You wouldn't think that this dear, peaceful cat was someone who turns into a solid growling boulder of aggrieved tabby around five o'clock every morning, would you? - aggrieved that Moth would dare even occupy the same bed. Whilst I always miss her (and Mothy) when I travel, I also look forward to uninterrupted sleep ...
Thursday, November 23, 2017
I'm not big on last-minute Thanksgiving shopping, but early morning found me in Gelson's, buying those well-known essentials: garlic and printing paper (well, o.k. - some lilies, cat food, paper towels, and seaweed snacks for the plane tomorrow found their way into the basket, too). But had I not gone - I would have missed this kinetic sculpture, which looked as though it had escaped from a 6th grade science fair, and this was very endearing.
OK - you want a recipe for a mean sweet potato and kale gratin? I feel stuffed. And it was all the better for that garlic.
Wednesday, November 22, 2017
To be completely honest, baseball is the last American Sport that I've really got to know in any detail - with no particular reason for this tardiness. But by the time the Dodgers were in the World Series a few weeks back, I was sitting up late at night reading up the rules on my iPhone - I feel a little more confident now about how the whole thing works. OK, so they - we? - didn't win. But at least this means that when I see miniscule baseball player figurines, I have a hitherto unsuspected sense of attachment, or at least identification. These are sitting on the windowsill of a more-or-less neighborhood cafe, Go Get'em Tiger - we went and gave ourselves a pre-Thanksgiving treat of lunch out (at Kismet, almost next door to it), and Tigered it for coffee afterwards.
Tuesday, November 21, 2017
Putting aside the aesthetic merits of USC's new statue of Hecuba (or demerits - it really is an overwrought and embarrassing piece), let's just acknowledge that, like all bronze statues, it's taking on a pleasing greenish patina. But what about the hand (and, indeed, some other spots). Did Hecuba have vitiligo? Did a seagull or three take a crap on it, and was some unfortunate bleaching liquid used? I'm sure that it shouldn't be taking on such a strangely lightened hue.
Monday, November 20, 2017
Sunday, November 19, 2017
(and yes, I'm going after the colors of an old-fashioned tourist postcard here, because this was taken through a tinted bus window and was strangely colored in the first pace). Ah ... the beautiful Rockies. That was the collective sighing appreciation of a Banff Airporter bus full of NAVSA attendees this morning, sad to leave the mountains ... I'm not sure how many others saw this other than my seat mate and myself, but its jarring presence on the landscape was a perfect analogue for all the discussions about the anthropocene, nature, resources, extraction that we'd had over the previous few days.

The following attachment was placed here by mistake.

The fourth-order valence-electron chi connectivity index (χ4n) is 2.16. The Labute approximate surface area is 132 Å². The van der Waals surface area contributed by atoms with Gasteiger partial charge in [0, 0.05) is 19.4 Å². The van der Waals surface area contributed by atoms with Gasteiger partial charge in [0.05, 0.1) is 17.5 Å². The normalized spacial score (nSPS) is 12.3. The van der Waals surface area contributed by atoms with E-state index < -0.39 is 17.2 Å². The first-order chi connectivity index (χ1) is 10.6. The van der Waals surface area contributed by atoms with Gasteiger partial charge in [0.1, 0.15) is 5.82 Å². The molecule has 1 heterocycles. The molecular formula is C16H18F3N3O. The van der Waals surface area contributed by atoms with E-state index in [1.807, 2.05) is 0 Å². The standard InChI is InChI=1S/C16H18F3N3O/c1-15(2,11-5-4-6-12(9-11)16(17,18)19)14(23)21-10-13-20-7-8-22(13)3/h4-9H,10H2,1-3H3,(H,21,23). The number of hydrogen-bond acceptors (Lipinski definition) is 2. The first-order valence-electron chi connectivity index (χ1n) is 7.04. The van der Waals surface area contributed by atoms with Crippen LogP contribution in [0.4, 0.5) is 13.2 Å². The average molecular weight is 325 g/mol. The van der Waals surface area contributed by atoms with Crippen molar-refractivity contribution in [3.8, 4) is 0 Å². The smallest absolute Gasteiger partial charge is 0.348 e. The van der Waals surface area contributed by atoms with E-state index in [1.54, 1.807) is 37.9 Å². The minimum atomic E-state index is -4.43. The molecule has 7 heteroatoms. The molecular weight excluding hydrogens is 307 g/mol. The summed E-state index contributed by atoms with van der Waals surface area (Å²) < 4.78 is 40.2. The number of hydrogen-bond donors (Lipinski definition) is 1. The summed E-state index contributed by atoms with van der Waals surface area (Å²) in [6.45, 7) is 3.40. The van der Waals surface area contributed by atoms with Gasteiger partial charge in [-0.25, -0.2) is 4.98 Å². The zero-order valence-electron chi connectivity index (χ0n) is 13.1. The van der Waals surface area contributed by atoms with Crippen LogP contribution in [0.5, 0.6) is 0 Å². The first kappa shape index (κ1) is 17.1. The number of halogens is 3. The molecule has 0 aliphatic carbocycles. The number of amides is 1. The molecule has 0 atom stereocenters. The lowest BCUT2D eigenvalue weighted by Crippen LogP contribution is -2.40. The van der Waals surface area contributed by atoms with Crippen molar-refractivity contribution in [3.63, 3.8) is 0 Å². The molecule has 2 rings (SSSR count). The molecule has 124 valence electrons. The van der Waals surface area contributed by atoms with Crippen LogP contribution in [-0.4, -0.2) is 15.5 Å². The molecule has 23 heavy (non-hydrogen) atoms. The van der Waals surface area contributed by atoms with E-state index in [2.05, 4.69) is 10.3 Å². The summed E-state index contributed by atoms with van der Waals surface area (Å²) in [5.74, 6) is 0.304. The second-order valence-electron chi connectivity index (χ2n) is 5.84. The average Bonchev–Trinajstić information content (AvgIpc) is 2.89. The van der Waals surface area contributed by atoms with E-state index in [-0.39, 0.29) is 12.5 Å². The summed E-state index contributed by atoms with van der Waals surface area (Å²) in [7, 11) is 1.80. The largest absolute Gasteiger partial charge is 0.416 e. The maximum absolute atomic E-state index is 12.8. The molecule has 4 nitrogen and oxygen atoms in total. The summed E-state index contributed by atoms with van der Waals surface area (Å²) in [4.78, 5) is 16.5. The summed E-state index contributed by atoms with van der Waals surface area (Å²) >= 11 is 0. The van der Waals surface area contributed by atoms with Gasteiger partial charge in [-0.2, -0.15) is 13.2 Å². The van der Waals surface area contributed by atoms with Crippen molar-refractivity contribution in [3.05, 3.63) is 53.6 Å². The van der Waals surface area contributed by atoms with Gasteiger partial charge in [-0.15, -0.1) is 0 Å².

Saturday, November 18, 2017
This morning's hike was the greatest fun - up a snowy mountain (Tunnel Mountain) behind the Banff Centre, in the company of a Cree who told us about the sacred nature of the mountain and - below - the one it overlooks; talked about the sacredness of the earth; lit a bundle of cedar and sweet grass and sage; said a prayer and sang in Cree; gave us tobacco to sprinkle at the foot of trees. He also asked us not to photograph; not to recount his stories - but at the same time was eloquent about the need to tell things that at one time he would have kept to his own people. It was a very special hike - even if (despite having brought strong hiking boots with me) it left me vowing to buy a pair of snow cleats for any similar hikes I might do in the near future. My iPhone tells me that I climbed 86 flights.
The cloud was really settling in when we were down again.
Friday, November 17, 2017
The day started with an 8 a.m. executive committee meeting, and ended after the last session, after dark ... but in between, this was some spectacular landscape. I was in a couple of seminar rooms, too, when it was well-nigh impossible not to stare, and stare some more, at the view. Please can we have more conferences up mountains? The quality of the papers and discussion (and both, today, have been wonderful), are just the same - or indeed, on this occasion, possibly stronger than ever, since the topic, "Victorian Preserves," has elicited all kinds of provocative and imaginative and stimulating stuff. Alas, I haven't (bearing in mind the conference title) heard anything yet about jam making - though that is, of course, the effect of the impossibility of being in seven places at once.
Thursday, November 16, 2017
Ah, NAVSA - my favorite conference - these are my peeps, through and through.
The setting doesn't hurt, either ... I just wish that we were all here for two weeks, which would give us - well, me, at least - time to go skiing. It's very frustrating, having new snow, and having to be in a room talking about ... well, let's just say, my paper was about snowflakes. Sublimation, perversion - I don't know. But it's great to be with so many friends, and in the mountains, too ...
Wednesday, November 15, 2017
The map made it look as though it would be a relatively easy (if bracing) walk to the Banff Centre from my hotel. Hmmm. I don't think that the map can have been to scale. By the time that the street lights ran out, and the sidewalks disappeared, and ice took their place, and it had started to snow, I came to the conclusion that I'd made a crazy decision, and turned around - just about at the point that a large stuffed buffalo head stared out at me from someone's front yard installation. Mercifully, a cab - a hailable cab - appeared at that moment, too. Lyft and Uber aren't allowed to operate in Banff, which obviously would have made eveything much easier. So I managed to get to NAVSA's opening reception, well-exercised ...